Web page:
The not-so-obvious signs of nursing home abuse

Spotting the signs of nursing home abuse in Maryland may not always be easy to do.

Someone who has suffered nursing home abuse in a Maryland facility may have bruises, scratches and broken bones. These are some of the more obvious signs that something is amiss. But what about the not-so-obvious symptoms? It is possible for residents to experience abuse without manifesting physical marks that are easy to see.

According to the National Center on Elder Abuse, various studies estimate that around 10 percent of elderly adults have experienced some type of abuse. However, it is widely held that the wrongdoing is underreported. Family members should look out for the following signs:

Behavioral changes

Moving into an adult care facility is a dramatic change for many people and could bring about an array of emotions, such as sadness or a longing for the way things used to be. Some behavioral changes - such as becoming withdrawn or developing a sudden lack of interest in regular activities - may mean something bigger is going on. People who are experiencing abuse in a nursing home may exhibit signs of depression, or they could become aggressive.

It should be noted that simply because someone has a change in behavior does not necessarily mean that abuse has taken place. However, it should be considered a warning sign that bears a deeper look.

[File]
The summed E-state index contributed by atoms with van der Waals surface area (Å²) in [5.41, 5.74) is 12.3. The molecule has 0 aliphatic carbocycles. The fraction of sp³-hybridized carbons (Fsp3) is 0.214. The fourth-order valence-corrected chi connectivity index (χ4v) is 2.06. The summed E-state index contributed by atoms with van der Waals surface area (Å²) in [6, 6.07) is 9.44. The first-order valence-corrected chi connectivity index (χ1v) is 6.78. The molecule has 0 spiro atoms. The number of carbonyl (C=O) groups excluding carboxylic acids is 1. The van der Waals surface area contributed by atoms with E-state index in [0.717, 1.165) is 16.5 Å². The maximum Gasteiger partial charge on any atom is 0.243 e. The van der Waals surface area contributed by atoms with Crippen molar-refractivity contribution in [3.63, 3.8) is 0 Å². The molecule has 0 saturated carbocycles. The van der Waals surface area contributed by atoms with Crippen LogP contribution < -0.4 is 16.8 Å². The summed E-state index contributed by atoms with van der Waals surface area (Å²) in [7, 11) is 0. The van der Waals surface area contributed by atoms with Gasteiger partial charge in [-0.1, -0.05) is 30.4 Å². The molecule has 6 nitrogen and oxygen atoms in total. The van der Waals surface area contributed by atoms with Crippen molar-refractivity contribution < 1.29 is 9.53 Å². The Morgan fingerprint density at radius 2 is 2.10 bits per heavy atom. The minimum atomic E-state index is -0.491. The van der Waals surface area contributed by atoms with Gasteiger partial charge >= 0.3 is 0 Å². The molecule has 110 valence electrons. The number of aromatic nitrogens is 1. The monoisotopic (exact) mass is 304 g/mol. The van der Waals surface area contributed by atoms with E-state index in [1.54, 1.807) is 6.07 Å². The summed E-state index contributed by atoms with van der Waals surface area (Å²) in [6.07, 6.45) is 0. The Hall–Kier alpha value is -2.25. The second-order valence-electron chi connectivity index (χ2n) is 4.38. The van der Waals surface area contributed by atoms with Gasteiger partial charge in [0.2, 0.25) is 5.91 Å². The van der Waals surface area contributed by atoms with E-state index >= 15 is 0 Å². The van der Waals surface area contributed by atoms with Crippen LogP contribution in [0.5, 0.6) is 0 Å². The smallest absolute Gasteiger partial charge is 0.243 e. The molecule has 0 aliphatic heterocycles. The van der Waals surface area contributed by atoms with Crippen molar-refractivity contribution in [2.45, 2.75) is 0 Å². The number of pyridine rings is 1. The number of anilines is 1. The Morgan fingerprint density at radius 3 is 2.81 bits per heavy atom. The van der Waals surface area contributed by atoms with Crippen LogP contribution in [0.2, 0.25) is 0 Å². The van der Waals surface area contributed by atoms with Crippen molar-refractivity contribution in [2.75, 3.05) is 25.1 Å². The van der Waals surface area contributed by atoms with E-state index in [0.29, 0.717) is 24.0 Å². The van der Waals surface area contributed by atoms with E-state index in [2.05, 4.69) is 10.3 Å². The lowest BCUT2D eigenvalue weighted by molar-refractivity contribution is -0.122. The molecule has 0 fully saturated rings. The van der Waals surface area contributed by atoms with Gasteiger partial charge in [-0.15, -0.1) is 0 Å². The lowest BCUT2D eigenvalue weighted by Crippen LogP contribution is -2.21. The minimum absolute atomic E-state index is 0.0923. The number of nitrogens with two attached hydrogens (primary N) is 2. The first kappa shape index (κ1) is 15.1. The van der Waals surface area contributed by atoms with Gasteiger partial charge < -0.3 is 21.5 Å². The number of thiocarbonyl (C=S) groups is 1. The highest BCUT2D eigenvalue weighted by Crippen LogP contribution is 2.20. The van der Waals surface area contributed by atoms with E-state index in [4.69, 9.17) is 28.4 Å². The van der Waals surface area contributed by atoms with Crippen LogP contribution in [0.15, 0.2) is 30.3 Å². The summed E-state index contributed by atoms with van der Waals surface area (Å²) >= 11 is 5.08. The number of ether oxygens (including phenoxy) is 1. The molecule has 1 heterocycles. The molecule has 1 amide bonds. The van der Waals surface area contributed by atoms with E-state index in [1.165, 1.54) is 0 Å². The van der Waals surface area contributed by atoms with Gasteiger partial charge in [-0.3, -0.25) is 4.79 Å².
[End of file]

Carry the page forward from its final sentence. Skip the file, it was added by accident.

Strained relationships

People visiting their loved ones in these facilities should pay attention to the way they interact with staff members. In some cases of abuse, the resident may be especially tense or nervous around certain staff. Or, relationships that were once good may appear strained. The resident may even start lashing out against certain staff unexpectedly.

Signs of neglect

Neglect in nursing homes is a serious issue. This takes place when staff members have stopped caring for the resident in some way. The signs of neglect could include the following:

  • Weight loss, due to a lack of feeding
  • Dirty clothes or diapers
  • Bedsores

People experiencing neglect may be missing the devices they need, such as a cane or hearing aid. If staff members are not assisting residents when they need it - such as with going to the restroom or getting dressed - it may be considered neglect.

Reporting elder abuse

If people suspect elder abuse has taken place in a nursing home setting, the Maryland Department of Aging urges loved ones to contact the long-term care ombudsman and the Maryland Department of Health and Mental Health Office of Health Care Quality. These agencies conduct investigations into reports and take the appropriate action, such as helping the victim find a new, safe space and holding the abusers accountable.

People who have concerns about this topic should speak with a personal injury attorney in Maryland.